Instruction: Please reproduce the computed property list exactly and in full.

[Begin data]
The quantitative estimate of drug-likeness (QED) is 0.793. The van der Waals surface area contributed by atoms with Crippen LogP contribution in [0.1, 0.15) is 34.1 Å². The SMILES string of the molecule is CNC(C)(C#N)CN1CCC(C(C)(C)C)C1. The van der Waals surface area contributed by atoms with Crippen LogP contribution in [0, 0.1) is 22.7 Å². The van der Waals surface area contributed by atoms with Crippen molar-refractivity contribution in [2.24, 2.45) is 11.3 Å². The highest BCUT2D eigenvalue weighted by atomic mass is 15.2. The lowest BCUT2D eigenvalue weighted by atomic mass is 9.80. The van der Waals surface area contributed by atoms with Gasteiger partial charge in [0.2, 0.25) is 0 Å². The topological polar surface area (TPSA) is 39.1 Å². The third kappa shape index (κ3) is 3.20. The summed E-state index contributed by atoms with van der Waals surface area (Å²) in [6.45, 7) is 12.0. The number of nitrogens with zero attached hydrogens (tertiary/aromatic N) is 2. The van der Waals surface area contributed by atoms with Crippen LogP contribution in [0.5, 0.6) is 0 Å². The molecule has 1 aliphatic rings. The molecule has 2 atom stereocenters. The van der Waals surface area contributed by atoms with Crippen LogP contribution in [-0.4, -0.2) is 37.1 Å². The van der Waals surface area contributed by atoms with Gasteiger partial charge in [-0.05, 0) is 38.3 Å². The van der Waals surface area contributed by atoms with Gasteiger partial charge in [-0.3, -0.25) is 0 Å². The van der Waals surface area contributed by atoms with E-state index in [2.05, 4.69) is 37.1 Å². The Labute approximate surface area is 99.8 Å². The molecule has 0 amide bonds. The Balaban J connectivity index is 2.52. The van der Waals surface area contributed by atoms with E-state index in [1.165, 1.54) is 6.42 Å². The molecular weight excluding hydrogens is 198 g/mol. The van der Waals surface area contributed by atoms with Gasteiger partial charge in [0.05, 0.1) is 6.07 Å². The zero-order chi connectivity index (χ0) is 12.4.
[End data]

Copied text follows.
The quantitative estimate of drug-likeness (QED) is 0.793. The van der Waals surface area contributed by atoms with Crippen LogP contribution in [0.1, 0.15) is 34.1 Å². The SMILES string of the molecule is CNC(C)(C#N)CN1CCC(C(C)(C)C)C1. The van der Waals surface area contributed by atoms with Crippen LogP contribution in [0, 0.1) is 22.7 Å². The van der Waals surface area contributed by atoms with Crippen molar-refractivity contribution in [2.24, 2.45) is 11.3 Å². The highest BCUT2D eigenvalue weighted by atomic mass is 15.2. The lowest BCUT2D eigenvalue weighted by atomic mass is 9.80. The van der Waals surface area contributed by atoms with Gasteiger partial charge in [0.2, 0.25) is 0 Å². The topological polar surface area (TPSA) is 39.1 Å². The third kappa shape index (κ3) is 3.20. The summed E-state index contributed by atoms with van der Waals surface area (Å²) in [6.45, 7) is 12.0. The number of nitrogens with zero attached hydrogens (tertiary/aromatic N) is 2. The van der Waals surface area contributed by atoms with Crippen LogP contribution in [0.5, 0.6) is 0 Å². The molecule has 1 aliphatic rings. The molecule has 2 atom stereocenters. The van der Waals surface area contributed by atoms with Crippen LogP contribution in [-0.4, -0.2) is 37.1 Å². The van der Waals surface area contributed by atoms with Gasteiger partial charge in [-0.05, 0) is 38.3 Å². The van der Waals surface area contributed by atoms with Gasteiger partial charge in [-0.3, -0.25) is 0 Å². The van der Waals surface area contributed by atoms with E-state index in [2.05, 4.69) is 37.1 Å². The Labute approximate surface area is 99.8 Å². The molecule has 0 amide bonds. The Balaban J connectivity index is 2.52. The van der Waals surface area contributed by atoms with E-state index in [1.165, 1.54) is 6.42 Å². The molecular weight excluding hydrogens is 198 g/mol. The van der Waals surface area contributed by atoms with Gasteiger partial charge in [0.05, 0.1) is 6.07 Å². The zero-order chi connectivity index (χ0) is 12.4.